Ken's ass need fear nothing from Trevor

Trevor Phillips, the chairman of the Greater London Assembly, in a rare outburst, threatened the new Mayor, Ken Livingstone, saying that he intended "to kick ass". Ken, he said, is building a Kenocracy. He, Trevor, seeks the interests of the people of London.

First, let me explain the term "to kick ass". It is a black Americanism, but one used by the New York middle-class blacks. The ghetto version is "to kick your mother-fucking ass". Our Trevor is hardly ghetto. He simply means that he is about to disci- pline Ken's tendency to make appointments without the say-so of the party bosses in Millbank. He will get nowhere.

These spats between Labour members of the assembly and the independent Mayor show that, in a new organisation without parliamentary traditions, the combatants are forced to reveal themselves in the raw.

Phillips's earlier plans have been scuppered. He thought that Ken would lose the Labour nomination and that, as Frank Dobson's deputy, he would ride home easily. He expected to serve illustriously as the chair of the police committee - crime and policing being the major preoccupations of Londoners - and then to succeed Dobson as mayor in the second term.

Now, as the chairman of the assembly, Phillips does not have much public presence. He has to force it, keep pushing his face before the general public. Hence: kick ass!

Ken, I know, is determined to keep Phillips out. He was deeply offended when he offered Phillips the chance to run as his own deputy and was called a racist for his pains. Phillips refused the offer, with the grand announcement that whites always tended to place blacks in second place. Then he accepted exactly that position with Dobson.

Furthermore, Phillips and his team tried to undermine Ken's challenge by spreading the story that he hadn't paid his taxes. This was serious back-stabbing and Ken is a street-fighting man. It would take a miracle for Phillips to succeed Ken, but the battle is on and will be at the core of the assembly's deliberations in the current term. I like it. No spin-doctoring here, no shadow-boxing as between Tony Blair and William Hague in the Commons. We are about to witness pure and unadulterated power conflicts.

Phillips's weakness in the main is that the black community that ought to be his base is overwhelmingly for Ken; the gender issue that he sought to raise by slagging off Mike Tyson did not have the impact on women he expected. And nobody can say what exactly Phillips's political orientation is. "Vote for me and I will build 100,000 houses by nightfall," he seems to say. But it is just not enough.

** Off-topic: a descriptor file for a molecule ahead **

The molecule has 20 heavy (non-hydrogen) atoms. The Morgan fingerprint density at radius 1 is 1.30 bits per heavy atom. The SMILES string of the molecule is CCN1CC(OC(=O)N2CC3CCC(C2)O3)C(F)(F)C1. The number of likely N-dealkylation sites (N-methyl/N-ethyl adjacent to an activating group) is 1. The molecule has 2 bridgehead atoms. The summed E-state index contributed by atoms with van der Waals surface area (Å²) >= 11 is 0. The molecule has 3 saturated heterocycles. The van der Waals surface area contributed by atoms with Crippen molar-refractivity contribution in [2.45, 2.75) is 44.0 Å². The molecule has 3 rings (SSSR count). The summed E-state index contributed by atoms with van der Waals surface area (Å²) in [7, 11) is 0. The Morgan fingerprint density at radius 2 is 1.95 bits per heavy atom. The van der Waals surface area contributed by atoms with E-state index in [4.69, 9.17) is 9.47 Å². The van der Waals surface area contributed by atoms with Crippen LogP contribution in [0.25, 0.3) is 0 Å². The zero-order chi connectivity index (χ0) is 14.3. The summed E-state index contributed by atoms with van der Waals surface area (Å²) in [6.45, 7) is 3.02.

There are other, equally important appointments taking place. The cultural strategy committee chaired by my Channel 4 colleague, Yasmin Anwar, is quite interesting. Apart from her experience as a commissioning editor of programmes, she has a decent enough political background. She fought Diane Abbott for the Labour nomination in the Hackney North and Stoke Newington parliamentary seat.

This committee particularly holds my interest because of my long preoccupation with the Notting Hill Carnival. I have said here before that the artistic input to the costume and dance is rather commonplace. The parade of bands is becoming a more meaningless and drab exhibition by the year. Much of it is a transfer from Trinidad Carnival. Many people believe that it is distinctively ethnic. It is not. It has its origins in the pagan festivals of Europe, particularly of the Low Countries. It was taken to the West Indies with slavery and the sugar plantation.

Now it has returned to Europe, and many people come to watch from France, Germany and Holland. But if we are to involve the mass of young whites and blacks, we must bring more of a home-grown flavour to it. We should extend its range to incorporate Europe and its prolific designs in the world of costume.

Darcus Howe is an outspoken writer, broadcaster and social commentator. His TV work includes ‘White Tribe’ in which he put Anglo-Saxon Britain under the spotlight. He also fronted a series called Devil’s Advocate.

This article first appeared in the 17 July 2000 issue of the New Statesman, Special Report - Lost souls in the city in the sky